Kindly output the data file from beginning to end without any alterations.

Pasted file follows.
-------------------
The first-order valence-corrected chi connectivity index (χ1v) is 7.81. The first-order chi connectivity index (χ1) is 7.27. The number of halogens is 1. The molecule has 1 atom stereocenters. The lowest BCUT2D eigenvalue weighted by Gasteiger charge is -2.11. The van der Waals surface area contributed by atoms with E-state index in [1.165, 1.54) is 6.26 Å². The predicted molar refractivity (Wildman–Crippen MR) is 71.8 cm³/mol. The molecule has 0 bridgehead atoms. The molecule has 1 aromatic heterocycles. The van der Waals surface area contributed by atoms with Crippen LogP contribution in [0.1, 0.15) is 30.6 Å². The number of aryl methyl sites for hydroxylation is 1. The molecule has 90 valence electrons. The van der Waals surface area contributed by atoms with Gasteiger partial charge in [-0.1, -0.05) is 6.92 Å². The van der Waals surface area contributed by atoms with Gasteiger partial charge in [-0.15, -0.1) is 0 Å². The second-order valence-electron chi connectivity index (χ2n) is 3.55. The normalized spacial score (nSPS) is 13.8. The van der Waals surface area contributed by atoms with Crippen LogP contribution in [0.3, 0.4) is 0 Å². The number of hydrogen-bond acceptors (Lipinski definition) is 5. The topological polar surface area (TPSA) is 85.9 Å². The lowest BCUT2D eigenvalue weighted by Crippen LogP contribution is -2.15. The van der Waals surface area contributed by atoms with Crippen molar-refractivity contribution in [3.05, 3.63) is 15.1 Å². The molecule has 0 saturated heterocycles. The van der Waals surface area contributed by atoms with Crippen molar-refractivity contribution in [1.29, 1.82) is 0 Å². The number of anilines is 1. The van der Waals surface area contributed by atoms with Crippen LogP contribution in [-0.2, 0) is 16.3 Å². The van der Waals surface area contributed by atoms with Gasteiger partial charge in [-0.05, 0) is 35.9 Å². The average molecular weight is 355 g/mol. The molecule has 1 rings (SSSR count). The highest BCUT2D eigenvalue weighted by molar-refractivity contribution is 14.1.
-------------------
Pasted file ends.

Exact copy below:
The first-order valence-corrected chi connectivity index (χ1v) is 7.81. The first-order chi connectivity index (χ1) is 7.27. The number of halogens is 1. The molecule has 1 atom stereocenters. The lowest BCUT2D eigenvalue weighted by Gasteiger charge is -2.11. The van der Waals surface area contributed by atoms with E-state index in [1.165, 1.54) is 6.26 Å². The predicted molar refractivity (Wildman–Crippen MR) is 71.8 cm³/mol. The molecule has 0 bridgehead atoms. The molecule has 1 aromatic heterocycles. The van der Waals surface area contributed by atoms with Crippen LogP contribution in [0.1, 0.15) is 30.6 Å². The number of aryl methyl sites for hydroxylation is 1. The molecule has 90 valence electrons. The van der Waals surface area contributed by atoms with Gasteiger partial charge in [-0.1, -0.05) is 6.92 Å². The van der Waals surface area contributed by atoms with Gasteiger partial charge in [-0.15, -0.1) is 0 Å². The second-order valence-electron chi connectivity index (χ2n) is 3.55. The normalized spacial score (nSPS) is 13.8. The van der Waals surface area contributed by atoms with Crippen LogP contribution in [0.3, 0.4) is 0 Å². The number of hydrogen-bond acceptors (Lipinski definition) is 5. The topological polar surface area (TPSA) is 85.9 Å². The lowest BCUT2D eigenvalue weighted by Crippen LogP contribution is -2.15. The van der Waals surface area contributed by atoms with Crippen molar-refractivity contribution in [3.05, 3.63) is 15.1 Å². The molecule has 0 saturated heterocycles. The van der Waals surface area contributed by atoms with Crippen molar-refractivity contribution in [1.29, 1.82) is 0 Å². The number of anilines is 1. The van der Waals surface area contributed by atoms with Crippen LogP contribution in [-0.2, 0) is 16.3 Å². The van der Waals surface area contributed by atoms with Gasteiger partial charge in [-0.05, 0) is 35.9 Å². The average molecular weight is 355 g/mol. The molecule has 1 rings (SSSR count). The highest BCUT2D eigenvalue weighted by molar-refractivity contribution is 14.1.